Ditch the default and embrace the new in just three simple steps.
Compared to Apple's iOS platform, the Android operating system gives you a wealth of customisation options. This includes the keyboard, which can switch out to a wide array of third-party options, all available via the Google Play store.
Why would you want to do this? Well sometimes it's just about a nice change or picking a keyboard skin you like the look of to keep a theme going on your phone. But you might also want something that changes the way you use a keyboard, such as the much-lauded Swype, or Swiftkey which learns and adapts to your typing style.
I'm a fan of Swiftkey and I've been using it for a few years now, so I'm going to walk you through the simple steps to change your Android keyboard using it as an example.
I'm also doing this on the Google Pixel 2 XL. Manufacturers like to put their own overlays on Android to change the look and feel and that can mean that some settings appear a little different and have some different naming depending on your brand of phone. But regardless of subtle changes, for the most part, the process should still resemble these three simple steps.
So step zero is downloading the new keyboard app in the first place. We'll work on the idea that you've already done that.
Open your phone settings and look for Languages, Input and Gestures. You should be able to search your settings if you can't immediately find it.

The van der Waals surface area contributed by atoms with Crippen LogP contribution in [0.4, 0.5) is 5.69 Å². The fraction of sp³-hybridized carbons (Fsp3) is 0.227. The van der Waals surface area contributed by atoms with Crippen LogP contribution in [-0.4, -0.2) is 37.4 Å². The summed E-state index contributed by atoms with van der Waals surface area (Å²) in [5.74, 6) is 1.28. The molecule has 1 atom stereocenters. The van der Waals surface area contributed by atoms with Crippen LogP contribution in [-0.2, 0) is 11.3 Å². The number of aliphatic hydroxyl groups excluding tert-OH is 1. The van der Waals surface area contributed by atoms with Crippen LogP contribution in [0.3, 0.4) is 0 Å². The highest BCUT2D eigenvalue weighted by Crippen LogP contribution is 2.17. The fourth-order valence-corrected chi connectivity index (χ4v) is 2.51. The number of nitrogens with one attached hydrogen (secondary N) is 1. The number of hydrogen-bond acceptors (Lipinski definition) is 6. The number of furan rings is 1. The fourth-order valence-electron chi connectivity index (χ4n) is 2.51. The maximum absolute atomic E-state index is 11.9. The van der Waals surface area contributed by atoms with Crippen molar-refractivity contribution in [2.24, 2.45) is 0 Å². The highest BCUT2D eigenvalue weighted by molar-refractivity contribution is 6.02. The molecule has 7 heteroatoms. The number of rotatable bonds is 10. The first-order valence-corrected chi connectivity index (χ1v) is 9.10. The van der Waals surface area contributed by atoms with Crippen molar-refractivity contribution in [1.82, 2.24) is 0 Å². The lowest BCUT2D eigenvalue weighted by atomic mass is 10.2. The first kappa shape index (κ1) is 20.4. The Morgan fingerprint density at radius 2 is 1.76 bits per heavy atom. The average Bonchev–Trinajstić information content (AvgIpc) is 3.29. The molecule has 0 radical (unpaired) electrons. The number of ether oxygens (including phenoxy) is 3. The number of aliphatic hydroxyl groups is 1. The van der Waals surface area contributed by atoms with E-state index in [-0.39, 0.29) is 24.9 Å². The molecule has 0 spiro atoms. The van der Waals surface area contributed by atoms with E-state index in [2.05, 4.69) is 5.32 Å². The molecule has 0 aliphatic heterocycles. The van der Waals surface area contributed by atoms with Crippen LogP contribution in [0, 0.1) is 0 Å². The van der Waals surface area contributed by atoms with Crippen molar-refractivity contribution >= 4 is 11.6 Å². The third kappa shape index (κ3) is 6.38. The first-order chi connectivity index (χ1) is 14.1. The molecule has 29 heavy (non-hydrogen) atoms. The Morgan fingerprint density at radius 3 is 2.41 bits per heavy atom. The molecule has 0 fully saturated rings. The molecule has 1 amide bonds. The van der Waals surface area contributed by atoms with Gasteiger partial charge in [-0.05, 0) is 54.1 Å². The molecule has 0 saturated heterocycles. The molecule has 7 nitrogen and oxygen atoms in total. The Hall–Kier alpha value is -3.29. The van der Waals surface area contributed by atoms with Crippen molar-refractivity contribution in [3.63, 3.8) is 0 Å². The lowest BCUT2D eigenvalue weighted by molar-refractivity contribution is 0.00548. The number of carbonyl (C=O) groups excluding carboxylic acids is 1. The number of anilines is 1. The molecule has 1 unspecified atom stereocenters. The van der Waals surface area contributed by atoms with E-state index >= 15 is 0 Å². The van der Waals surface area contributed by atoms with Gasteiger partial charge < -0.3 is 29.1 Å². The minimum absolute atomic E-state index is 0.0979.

Tap on Virtual Keyboard to get a list of the different keyboard options available to you based on what you've downloaded.
Tap on Swiftkey (remember that's just the one we're using for this tutorial) and you'll see a pop-up appear asking you to select your preferred keyboard. Hit Swiftkey and you're off. It really is that simple.
From there, sign into the Swiftkey app and you'll it'll start analysing your typing style and making predictions.
How to change keyboards while typing
There is an alternate way of doing this, which can be useful if you want to switch between keyboards on the fly:
When you can see your keyboard – if you're typing a message or just using a search box – you'll see a stylised representation of a keyboard down at the bottom right of your screen.
Tap that keyboard and you'll see a pop up showing you a list of available keyboard choices. Select the one you want – in this example we're moving back from Switftkey to the Gboard.
Not really a step because – voila! It's done and you're back at the original Android keyboard option.
There are a lot of great keyboard options out there and we'd encourage you to play around with some to find the style you like – the truly great thing about Android is never having to settle for the default if you don't want to!
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